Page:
Abbey Stier of Sherman, Illinois, and Alix Bosler of Pacific, Missouri, are Southeast Missouri State University’s first forensic chemistry graduates to intern with the U.S. Drug Enforcement Administration’s (DEA) North Central Laboratory this summer in Chicago, Illinois.
Both Stier and Bosler graduated cum laude in May with Bachelors of Science in chemistry, forensic chemistry option. Dr. Jim McGill, professor in the Southeast Department of Chemistry, introduced Stier and Bosler to the elite internship opportunity and forwarded their resumes for consideration.
They are the only two DEA interns this summer, giving them close access to experienced forensic chemists to improve their skills.
“There is no higher-level forensic laboratory system specializing in controlled substance analysis than the DEA forensic science laboratory system,” McGill said, adding both Stier and Bosler were top undergraduate forensic chemistry students at Southeast.
“I want this internship to provide me with an opportunity to apply varying techniques that I have learned throughout my undergrad in a real forensic lab, plenty of hands-on experience with different chemical instrumentation and data analysis software, as well as the opportunity to network with individuals in the field that I hope to enter in the near future,” Bosler said.
Both graduates are eager to gain real-world experience and use the knowledge they gained at Southeast.
“Working in the classroom labs at SEMO helped me prepare for working in labs for a full-time job, but being able to experience and actually work in a job-type setting is even better. This internship will give me the skills I need to get a full-time job,” Stier said.
“Our big project for the summer is to verify all of the chemical standards that are used by the agency for comparison to evidence. Standard verification is necessary for lab accreditation and admissibility of results in court. This must be done periodically to ensure that the standards have not degraded or been contaminated,” Bosler said. “We are doing this using chemical instrumentation and techniques that we gained experience with in our undergrad. After analysis of each standard using several different methods, we have to file paperwork showing our results.”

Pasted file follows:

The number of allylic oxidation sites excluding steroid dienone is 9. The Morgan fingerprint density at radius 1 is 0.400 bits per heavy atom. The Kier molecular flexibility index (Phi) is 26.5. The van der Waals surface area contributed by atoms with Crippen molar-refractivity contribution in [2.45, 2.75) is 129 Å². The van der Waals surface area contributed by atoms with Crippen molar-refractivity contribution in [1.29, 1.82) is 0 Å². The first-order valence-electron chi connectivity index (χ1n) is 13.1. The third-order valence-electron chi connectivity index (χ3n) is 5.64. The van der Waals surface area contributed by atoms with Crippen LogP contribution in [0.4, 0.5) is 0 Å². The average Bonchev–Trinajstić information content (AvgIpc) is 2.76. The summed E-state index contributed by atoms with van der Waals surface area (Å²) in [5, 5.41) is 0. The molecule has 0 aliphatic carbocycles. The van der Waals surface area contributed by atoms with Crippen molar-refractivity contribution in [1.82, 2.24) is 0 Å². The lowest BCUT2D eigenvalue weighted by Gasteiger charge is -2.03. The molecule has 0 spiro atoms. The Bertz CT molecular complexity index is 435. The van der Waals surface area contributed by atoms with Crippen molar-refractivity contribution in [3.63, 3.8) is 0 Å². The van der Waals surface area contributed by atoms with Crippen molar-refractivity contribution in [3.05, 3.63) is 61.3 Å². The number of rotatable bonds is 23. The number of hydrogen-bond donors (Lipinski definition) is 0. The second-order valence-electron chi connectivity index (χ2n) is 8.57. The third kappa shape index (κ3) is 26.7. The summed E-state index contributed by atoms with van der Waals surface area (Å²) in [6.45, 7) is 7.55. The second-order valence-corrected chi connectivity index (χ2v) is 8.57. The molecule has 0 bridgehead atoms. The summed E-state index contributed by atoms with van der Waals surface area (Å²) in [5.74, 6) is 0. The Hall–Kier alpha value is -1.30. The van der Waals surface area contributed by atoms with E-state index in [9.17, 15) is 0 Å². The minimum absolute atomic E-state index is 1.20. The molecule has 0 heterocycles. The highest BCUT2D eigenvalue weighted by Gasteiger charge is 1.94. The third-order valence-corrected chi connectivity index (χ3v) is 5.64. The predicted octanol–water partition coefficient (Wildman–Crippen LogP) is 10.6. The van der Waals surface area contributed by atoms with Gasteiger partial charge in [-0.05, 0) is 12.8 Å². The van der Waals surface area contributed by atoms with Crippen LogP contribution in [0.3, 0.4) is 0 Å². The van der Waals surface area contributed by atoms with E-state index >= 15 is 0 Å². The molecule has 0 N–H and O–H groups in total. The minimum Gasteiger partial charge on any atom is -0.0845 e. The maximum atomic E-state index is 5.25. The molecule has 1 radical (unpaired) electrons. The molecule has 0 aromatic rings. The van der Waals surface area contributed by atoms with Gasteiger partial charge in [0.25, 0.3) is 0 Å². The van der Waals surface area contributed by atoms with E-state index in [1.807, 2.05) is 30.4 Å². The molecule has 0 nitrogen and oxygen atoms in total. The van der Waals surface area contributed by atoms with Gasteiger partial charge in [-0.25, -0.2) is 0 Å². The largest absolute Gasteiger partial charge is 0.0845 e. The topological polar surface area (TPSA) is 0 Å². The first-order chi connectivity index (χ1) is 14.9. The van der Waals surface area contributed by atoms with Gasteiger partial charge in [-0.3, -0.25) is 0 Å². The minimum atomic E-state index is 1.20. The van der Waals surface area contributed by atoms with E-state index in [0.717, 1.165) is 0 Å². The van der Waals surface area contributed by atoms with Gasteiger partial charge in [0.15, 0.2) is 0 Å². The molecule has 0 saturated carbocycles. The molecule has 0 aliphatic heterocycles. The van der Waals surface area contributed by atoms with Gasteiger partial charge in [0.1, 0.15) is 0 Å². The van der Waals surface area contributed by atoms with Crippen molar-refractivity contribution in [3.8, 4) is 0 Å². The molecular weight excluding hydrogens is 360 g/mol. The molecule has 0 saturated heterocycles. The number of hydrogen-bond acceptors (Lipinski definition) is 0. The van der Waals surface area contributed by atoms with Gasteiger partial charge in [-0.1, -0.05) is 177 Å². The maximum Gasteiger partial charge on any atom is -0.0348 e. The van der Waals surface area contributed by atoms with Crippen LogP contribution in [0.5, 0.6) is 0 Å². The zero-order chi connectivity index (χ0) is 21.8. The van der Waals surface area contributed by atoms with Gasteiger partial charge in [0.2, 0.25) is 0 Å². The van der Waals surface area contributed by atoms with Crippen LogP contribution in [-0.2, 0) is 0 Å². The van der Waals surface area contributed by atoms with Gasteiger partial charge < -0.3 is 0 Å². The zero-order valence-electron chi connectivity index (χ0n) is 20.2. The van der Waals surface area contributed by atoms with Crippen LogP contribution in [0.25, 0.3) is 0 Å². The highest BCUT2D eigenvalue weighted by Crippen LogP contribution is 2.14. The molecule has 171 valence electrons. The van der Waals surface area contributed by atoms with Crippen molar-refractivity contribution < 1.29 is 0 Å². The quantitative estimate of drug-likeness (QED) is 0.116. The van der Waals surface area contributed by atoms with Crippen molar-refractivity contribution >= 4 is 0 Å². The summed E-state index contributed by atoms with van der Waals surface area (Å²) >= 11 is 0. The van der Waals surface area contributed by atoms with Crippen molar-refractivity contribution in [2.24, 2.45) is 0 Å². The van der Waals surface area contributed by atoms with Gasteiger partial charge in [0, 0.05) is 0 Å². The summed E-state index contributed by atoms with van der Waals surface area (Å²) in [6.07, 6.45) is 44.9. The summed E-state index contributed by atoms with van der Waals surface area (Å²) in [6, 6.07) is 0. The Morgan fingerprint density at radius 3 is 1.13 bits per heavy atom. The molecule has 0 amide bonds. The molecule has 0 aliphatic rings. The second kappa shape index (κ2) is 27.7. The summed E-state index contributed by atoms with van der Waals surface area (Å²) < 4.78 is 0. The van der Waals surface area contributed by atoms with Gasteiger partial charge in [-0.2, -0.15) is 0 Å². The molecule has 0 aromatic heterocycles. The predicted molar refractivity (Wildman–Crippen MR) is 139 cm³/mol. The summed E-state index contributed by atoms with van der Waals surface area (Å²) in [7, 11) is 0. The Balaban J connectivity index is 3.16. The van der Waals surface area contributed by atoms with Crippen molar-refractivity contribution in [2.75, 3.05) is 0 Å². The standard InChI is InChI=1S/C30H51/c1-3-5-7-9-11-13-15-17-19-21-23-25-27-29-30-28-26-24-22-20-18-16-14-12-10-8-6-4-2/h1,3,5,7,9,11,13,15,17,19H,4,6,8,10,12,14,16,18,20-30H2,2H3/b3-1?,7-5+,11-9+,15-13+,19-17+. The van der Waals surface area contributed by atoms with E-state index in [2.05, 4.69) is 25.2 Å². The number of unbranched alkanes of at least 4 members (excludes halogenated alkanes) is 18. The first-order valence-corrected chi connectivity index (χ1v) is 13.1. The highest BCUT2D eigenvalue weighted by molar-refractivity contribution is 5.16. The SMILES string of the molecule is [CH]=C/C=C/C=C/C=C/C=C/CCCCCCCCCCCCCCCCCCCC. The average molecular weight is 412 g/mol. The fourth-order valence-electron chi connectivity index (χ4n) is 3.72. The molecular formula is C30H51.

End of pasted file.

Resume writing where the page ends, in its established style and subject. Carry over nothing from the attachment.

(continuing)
Stier added, “When a chemist runs tests, they need to have a known standard to compare their unknown sample to. We are basically making sure those known standards are actually what they say they are.”
The two are testing drugs using various methods including gas-chromatograph mass spectrometry, infrared spectrometry, liquid chromatography-mass spectrometry and capillary electrophoresis.
“My favorite thing about forensic chemistry is that each day will never be exactly the same. When evidence comes in, it isn’t going to be a perfect, pure sample of some drug that you simply analyze and put away,” Bosler said. “Evidence, such as drugs, will come to you in many ways, mixed with many other things and you have to use your knowledge and experience to figure out what the drug is, how to isolate it, purify it and analyze it.”
While interning in Chicago, they have been able to explore the city on the weekends. Navy Pier, Millennium Park and music festivals are just a few things they’ve already discovered in the city.
“I am getting to experience a lot while being here in Chicago. There always seems to be something to do. I have really enjoyed being able to run along Lake Michigan in the evenings and going to the beach on the weekends,” Stier said.
While attending Southeast, Stier was involved with the Forensic Science Club, Delta Delta Delta, Order of Omega, Phi Eta Sigma and Omicron Delta Kappa. She also served as a senior orientation leader and opening week leader. Stier says she wants to work in a drug chemistry lab for the government as a forensic chemist. She interned with the Illinois State Police last summer.
Bosler says, down the road, she would like to get experience in the field of chemistry, preferably drug chemistry or toxicology, before pursuing a master’s degree. At Southeast, she was involved with the Forensic Science Club, Chemistry Club, Rock Climbing Club, the Jane Stephens Honors Program and the President’s Leadership Academy. She also served as a chemistry lab assistant and teacher’s assistant.
“I love a challenge, and hope to end up with a career where I can be challenged every day,” Bosler said.
The DEA enforces the U.S. controlled substances laws and regulations of the United States and brings to the criminal and civil justice system organizations and principal members of organizations involved in the growing, manufacture or distribution of controlled substances appearing in this country or destined for illicit traffic in the United States.